A guest at the gallery taking a picture of one of the pieces of art

A new installation of art inspired by medical sciences will open at Centrala gallery in Digbeth, including works drawing on patients’ experiences and latest research.

The exhibition which opened on Friday 7 June sees 12 artists including West Midlands locals display work in a range of mediums all inspired by research conducted at and funded by the University of Birmingham. Each of the artists taking part in the annual artist residency which is now in its fourth year have been matched with teams of scientists supported by the Centre for Systems Modelling and Quantitative Biomedicine to creatively reinterpret the research project and inspire new ideas for the researchers’ work.

Professor Clare Anderson, Centre for Human Brain Health, University of Birmingham who leads one of the research teams involved said:

“This is the first time I’ve been involved in embedding an artist in science, and it has been such a wonderful experience. Ian Andrews was an incredible artist to work with: personable, interested, insightful, and of course, the art he has created is amazing.”

...link[ing] artists and researchers together provides unique opportunities to better understand and have fresh insights into work which is changing human lives for the better

Dr Caroline Gillett, Manager of Artist-in-Resident programme
Male guest looking at one of the pieces of art in a gallery of work inspired by medical research

Home-grown talent


Many of the artists selected to bring a fresh interpretation to medical research also bring their own local dimension to the collaboration, with eight hailing from the Midlands region.

Among them is Tom Ellis who runs a creative company Curious Oddities and his work is inspired by fantasy, myths and storytelling. Tom’s artwork is inspired by research on bacteria calls and new ways of tackling antimicrobial resistance. The project led by Dr Sara Jabbari is creating a computer model of a bacterial cell that could help researchers in the future target a process that leads to antimicrobial resistance.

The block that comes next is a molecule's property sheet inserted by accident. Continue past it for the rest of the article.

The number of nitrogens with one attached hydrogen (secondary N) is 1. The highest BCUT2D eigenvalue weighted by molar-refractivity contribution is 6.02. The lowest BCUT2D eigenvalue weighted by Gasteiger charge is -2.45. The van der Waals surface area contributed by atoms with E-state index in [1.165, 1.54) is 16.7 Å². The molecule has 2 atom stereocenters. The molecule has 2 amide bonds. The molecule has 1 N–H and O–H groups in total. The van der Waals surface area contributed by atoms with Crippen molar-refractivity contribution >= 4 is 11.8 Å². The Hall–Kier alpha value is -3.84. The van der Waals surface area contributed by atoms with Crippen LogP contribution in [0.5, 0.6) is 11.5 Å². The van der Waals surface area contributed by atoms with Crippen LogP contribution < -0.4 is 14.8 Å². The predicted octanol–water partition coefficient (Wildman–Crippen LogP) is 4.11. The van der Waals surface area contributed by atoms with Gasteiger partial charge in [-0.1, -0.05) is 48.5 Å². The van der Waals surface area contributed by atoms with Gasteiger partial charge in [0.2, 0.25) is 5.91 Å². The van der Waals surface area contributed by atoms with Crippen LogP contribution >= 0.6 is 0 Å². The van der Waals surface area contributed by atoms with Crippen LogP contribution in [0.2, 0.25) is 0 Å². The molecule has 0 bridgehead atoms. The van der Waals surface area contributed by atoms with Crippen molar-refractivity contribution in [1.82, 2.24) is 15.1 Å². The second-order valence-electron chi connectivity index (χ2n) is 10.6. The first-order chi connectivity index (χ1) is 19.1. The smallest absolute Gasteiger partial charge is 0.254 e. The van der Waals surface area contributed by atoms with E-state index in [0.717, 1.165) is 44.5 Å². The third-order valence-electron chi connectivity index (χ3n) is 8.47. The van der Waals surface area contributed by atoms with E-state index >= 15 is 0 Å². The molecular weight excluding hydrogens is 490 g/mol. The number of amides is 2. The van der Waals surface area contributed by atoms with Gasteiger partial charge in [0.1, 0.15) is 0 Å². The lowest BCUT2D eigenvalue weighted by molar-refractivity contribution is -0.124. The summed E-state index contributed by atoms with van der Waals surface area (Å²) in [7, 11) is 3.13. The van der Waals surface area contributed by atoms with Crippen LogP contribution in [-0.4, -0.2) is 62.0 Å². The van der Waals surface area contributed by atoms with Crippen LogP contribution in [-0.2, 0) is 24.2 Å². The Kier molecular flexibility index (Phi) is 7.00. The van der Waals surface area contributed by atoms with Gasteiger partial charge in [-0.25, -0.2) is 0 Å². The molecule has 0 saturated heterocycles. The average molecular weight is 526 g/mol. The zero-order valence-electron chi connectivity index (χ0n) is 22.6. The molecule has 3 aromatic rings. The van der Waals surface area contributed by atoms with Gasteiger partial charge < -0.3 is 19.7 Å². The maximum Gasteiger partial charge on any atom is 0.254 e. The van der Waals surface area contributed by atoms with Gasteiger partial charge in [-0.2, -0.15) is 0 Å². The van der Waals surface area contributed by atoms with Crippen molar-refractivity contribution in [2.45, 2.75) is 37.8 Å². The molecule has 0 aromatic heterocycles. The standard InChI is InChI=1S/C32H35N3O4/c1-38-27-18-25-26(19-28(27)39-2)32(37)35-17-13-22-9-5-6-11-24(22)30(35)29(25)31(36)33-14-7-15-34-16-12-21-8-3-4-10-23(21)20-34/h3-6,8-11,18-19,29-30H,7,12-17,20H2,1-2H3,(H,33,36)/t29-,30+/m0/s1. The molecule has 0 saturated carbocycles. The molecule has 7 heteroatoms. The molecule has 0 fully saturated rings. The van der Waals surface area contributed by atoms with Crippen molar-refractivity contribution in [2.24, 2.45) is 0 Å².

Shannel is a passionate visual artist also based in the West Midlands and uses vintage furniture and traditional African fabric as a canvas for visual storytelling bringing. Shannel’s installation comes from a partnership with researchers developing a predictive model for psychosis that addresses inequalities in access to early intervention.


Other artists include:

  • Simon Peter Green, an artist photographer who has previously worked with musicians such as Wu-Tang Clan and Kanye West, and has worked with researchers on a graphical interpretation of studies on DJ beatmatching and the interplay between mind and body to coordinate rhythm; and
  • Alex Billingham, who is using their lived experience of being disabled, trans, and neurodiverse to consider better modes of survival, combining Live Art / Experimental theatre and film / digital work within their practice. Alex’s art in this exhibition, a short film and 3D computer game, is inspired by AI and the human brain.

Dr Caroline Gillett, Assistant Professor in Patient and Public Involvement and Engagement at the University of Birmingham and manager of the Artist-in-Residence programme for SMQB said:

“Art is a powerful and wonderful way to communicate the projects that the SMQB are funding each year, and the chance to link artists and researchers together provides unique opportunities to better understand and have fresh insights into work which is changing human lives for the better.

“The exhibition promises to be a vibrant and hands on experience which is not to be missed.”